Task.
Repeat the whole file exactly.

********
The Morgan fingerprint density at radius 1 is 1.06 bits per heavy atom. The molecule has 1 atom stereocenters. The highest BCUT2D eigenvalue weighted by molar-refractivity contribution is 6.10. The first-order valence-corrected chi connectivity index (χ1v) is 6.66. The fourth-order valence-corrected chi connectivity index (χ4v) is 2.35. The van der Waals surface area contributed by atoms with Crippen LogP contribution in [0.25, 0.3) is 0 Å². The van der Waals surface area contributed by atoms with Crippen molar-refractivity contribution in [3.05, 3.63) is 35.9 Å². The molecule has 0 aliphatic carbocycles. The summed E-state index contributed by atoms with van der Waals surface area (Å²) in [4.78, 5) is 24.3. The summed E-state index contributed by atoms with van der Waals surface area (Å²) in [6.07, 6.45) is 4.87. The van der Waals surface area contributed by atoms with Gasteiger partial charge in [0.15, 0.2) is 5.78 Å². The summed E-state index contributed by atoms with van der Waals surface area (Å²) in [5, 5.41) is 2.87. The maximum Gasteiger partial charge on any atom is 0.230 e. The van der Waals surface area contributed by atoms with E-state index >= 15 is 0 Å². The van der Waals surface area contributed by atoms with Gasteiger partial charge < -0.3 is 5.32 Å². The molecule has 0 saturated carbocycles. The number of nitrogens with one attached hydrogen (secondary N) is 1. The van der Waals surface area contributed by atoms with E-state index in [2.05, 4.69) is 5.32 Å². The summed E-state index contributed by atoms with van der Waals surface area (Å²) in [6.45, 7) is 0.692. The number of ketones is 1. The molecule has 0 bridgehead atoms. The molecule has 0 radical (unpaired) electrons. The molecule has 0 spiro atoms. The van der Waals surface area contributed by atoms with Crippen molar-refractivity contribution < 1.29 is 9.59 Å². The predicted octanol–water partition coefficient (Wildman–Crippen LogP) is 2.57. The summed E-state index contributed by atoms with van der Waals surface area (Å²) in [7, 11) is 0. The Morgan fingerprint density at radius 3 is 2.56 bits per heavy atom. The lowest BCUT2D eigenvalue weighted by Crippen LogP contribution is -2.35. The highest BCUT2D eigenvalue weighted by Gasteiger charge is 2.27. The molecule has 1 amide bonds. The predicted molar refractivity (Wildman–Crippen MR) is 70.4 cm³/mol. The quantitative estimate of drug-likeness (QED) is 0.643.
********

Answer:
The Morgan fingerprint density at radius 1 is 1.06 bits per heavy atom. The molecule has 1 atom stereocenters. The highest BCUT2D eigenvalue weighted by molar-refractivity contribution is 6.10. The first-order valence-corrected chi connectivity index (χ1v) is 6.66. The fourth-order valence-corrected chi connectivity index (χ4v) is 2.35. The van der Waals surface area contributed by atoms with Crippen LogP contribution in [0.25, 0.3) is 0 Å². The van der Waals surface area contributed by atoms with Crippen molar-refractivity contribution in [3.05, 3.63) is 35.9 Å². The molecule has 0 aliphatic carbocycles. The summed E-state index contributed by atoms with van der Waals surface area (Å²) in [4.78, 5) is 24.3. The summed E-state index contributed by atoms with van der Waals surface area (Å²) in [6.07, 6.45) is 4.87. The van der Waals surface area contributed by atoms with Gasteiger partial charge in [0.15, 0.2) is 5.78 Å². The summed E-state index contributed by atoms with van der Waals surface area (Å²) in [5, 5.41) is 2.87. The maximum Gasteiger partial charge on any atom is 0.230 e. The van der Waals surface area contributed by atoms with E-state index >= 15 is 0 Å². The van der Waals surface area contributed by atoms with Gasteiger partial charge < -0.3 is 5.32 Å². The molecule has 0 saturated carbocycles. The number of nitrogens with one attached hydrogen (secondary N) is 1. The van der Waals surface area contributed by atoms with E-state index in [2.05, 4.69) is 5.32 Å². The summed E-state index contributed by atoms with van der Waals surface area (Å²) in [6.45, 7) is 0.692. The number of ketones is 1. The molecule has 0 bridgehead atoms. The molecule has 0 radical (unpaired) electrons. The molecule has 0 spiro atoms. The van der Waals surface area contributed by atoms with Crippen molar-refractivity contribution < 1.29 is 9.59 Å². The predicted octanol–water partition coefficient (Wildman–Crippen LogP) is 2.57. The summed E-state index contributed by atoms with van der Waals surface area (Å²) in [7, 11) is 0. The Morgan fingerprint density at radius 3 is 2.56 bits per heavy atom. The lowest BCUT2D eigenvalue weighted by Crippen LogP contribution is -2.35. The highest BCUT2D eigenvalue weighted by Gasteiger charge is 2.27. The molecule has 1 amide bonds. The predicted molar refractivity (Wildman–Crippen MR) is 70.4 cm³/mol. The quantitative estimate of drug-likeness (QED) is 0.643.